09 September 2021
At Canadian College: UN Resident Coordinator prescribes a future that benefits everyone.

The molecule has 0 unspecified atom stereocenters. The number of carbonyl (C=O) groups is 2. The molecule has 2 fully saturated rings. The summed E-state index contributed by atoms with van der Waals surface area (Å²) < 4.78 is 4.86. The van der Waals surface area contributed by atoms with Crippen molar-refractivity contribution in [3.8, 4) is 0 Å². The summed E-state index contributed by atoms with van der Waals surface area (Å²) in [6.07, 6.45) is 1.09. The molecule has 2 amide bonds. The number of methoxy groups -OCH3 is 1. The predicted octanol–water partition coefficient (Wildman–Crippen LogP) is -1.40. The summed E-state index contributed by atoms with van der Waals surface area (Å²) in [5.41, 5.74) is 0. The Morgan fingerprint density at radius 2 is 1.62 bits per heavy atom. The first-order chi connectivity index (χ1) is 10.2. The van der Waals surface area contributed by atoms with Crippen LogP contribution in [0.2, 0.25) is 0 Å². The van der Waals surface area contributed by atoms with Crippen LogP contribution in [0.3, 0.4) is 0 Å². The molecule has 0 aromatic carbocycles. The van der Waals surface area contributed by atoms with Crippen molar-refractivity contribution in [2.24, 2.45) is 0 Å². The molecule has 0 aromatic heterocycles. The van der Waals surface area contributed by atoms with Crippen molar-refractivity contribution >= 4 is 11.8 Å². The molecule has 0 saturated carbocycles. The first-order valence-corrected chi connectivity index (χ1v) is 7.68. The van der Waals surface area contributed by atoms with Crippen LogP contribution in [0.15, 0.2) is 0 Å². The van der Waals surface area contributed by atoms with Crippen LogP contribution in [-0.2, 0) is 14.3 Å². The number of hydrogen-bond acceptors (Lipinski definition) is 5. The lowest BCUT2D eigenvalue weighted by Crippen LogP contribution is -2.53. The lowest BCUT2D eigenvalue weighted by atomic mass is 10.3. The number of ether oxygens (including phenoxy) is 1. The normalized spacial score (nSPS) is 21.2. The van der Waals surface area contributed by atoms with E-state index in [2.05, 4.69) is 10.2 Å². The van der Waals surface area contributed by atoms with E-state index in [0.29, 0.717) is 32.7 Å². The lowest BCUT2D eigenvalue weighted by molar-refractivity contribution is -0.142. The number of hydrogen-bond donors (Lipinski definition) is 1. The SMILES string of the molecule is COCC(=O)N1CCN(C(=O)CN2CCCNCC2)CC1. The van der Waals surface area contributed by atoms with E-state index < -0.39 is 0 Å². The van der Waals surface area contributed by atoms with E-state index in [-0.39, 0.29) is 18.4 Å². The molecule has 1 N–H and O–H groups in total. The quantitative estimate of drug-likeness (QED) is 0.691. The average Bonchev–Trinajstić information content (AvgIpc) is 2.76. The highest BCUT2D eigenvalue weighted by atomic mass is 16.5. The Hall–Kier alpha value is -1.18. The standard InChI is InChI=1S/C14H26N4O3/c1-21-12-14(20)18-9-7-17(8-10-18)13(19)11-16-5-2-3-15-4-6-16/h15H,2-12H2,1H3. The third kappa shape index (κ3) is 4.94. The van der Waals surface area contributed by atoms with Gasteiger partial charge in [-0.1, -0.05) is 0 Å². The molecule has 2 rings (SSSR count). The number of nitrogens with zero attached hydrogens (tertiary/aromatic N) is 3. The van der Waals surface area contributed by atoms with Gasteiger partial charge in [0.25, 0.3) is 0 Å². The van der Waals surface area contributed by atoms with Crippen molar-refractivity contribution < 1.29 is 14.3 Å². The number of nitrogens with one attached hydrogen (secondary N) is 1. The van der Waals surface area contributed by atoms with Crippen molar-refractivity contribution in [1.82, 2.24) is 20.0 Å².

United Nations Resident Coordinator in Sierra Leone, Mr Babatunde Ahonsi, on Tuesday encouraged students at the Canadian College of Modern Technology (CCMT) at Mile 91 to acquire lifelong learning skills that would be crucial for their careers, noting that the future we all want is one in which development benefits everyone and that the Sustainable Development Goals (SDGs) are our shared vision about the world that we want by 2030. For this to happen, it must be owned by all, according to the RC who was at the college for a Town Hall engagement and to get young people to act on the SDGs. He repeatedly enjoined the students to become more familiar with the SDG targets set for achievement by 2030 especially those for SDG 4 - inclusive education for all. Speaking at a Town Hall with over 300 excited students and staff, the RC congratulated Mr Muckson Sesay, the proprietor, for his vision and passion in transforming his dream of establishing an impactful learning institution in his hometown of Mile 91 into reality. Encouraged by what he saw after he toured the facilities and the prospects for further development, the RC told the proprietor that the best was yet to come for CCMT. He noted that the higher education sector is becoming more diversified across the world with an increasingly important role for the private sector. Mr Ahonsi, addressing students, said, "higher education is a key driver for national economic transformation and social progress," and that with the type and diversity of courses and programmes that students are being taught, "CCMT could be a game-changer" for the higher education sector in Sierra Leone. "CCMT gives me hope that we can make progress not only in expanding access to higher education but also do so with quality," Mr Ahonsi said to wide applause from the students. That progress, he stressed, can be made with solid partnerships to end extreme poverty, and achieve the SDGs. He observed that for development to be sustainable, it has to be holistic (integrating social, economic and environmental considerations), and should leave no one behind. In Sierra Leone, the RC explained that the United Nations Sustainable Development Cooperation Framework aligns with the country's Medium-Term National Development Plan priorities. This, in turn, is anchored on the SDGs with a focus on four outcomes areas: - Sustainable agriculture, food and nutrition security, and climate resilience; Transformational governance; Access to basic services; and Protection and empowerment of the most vulnerable. Looking at the data, the RC said, "about six out of ten households in Sierra Leone are food insecure. It is an unacceptable situation with the agricultural endowment that the country has." The SDGs provide a solid blueprint for changing this situation. Turning to the staff, Mr Ahonsi called on them to "give the students the capacity and the orientation to learn how to learn." i.e., they should be prepared to explore knowledge beyond their university education to help them succeed in their future careers. He concluded his talk by providing resources, materials, and links on how the students could become involved with advancing the SDGs in Sierra Leone and asked that they make sure that their education enables them to become agents of change. Mr Ahonsi also granted interviews on the colleges' training radio and television- CCMT TV Channel 44 and CCMT Radio FM 95.7. Earlier, the RC witnessed a coding competition at the Students Lounge that Group A members comprising Elvira Davies, Joshua Samuel Guage, Aminata Bah, and Ibrahim Rahman Kamara won. He presented certificates and SDGs branded bags, pens, notebooks, and water bottles to the winners from three groups of four who were asked to "write a programme that will find the maximum number in a set of sorted numbers." Thanking the RC for the lecture, the Student Union (SU) President of CCMT, Abdul Tamba Lebbie, posited that the students were very pleased that the RC has seen how the institution is working tirelessly to reach a broader scope of sustainability in education, agriculture, and technological innovation in Sierra Leone. Referencing the RC'S presentation, the SU President said, "With an orientation to learn how to learn is what provokes our decision to have public lectures and constructive dialogues with great personalities on campus for the proper enlightenment of our minds." The Proprietor, Mr Muckson Sesay, commended Mr Ahonsi for visiting the school. He also gave an overview of how, as a computer programmer in the West, he wanted to replicate what he saw and learned in Canada in his country, through the establishment of CCMT.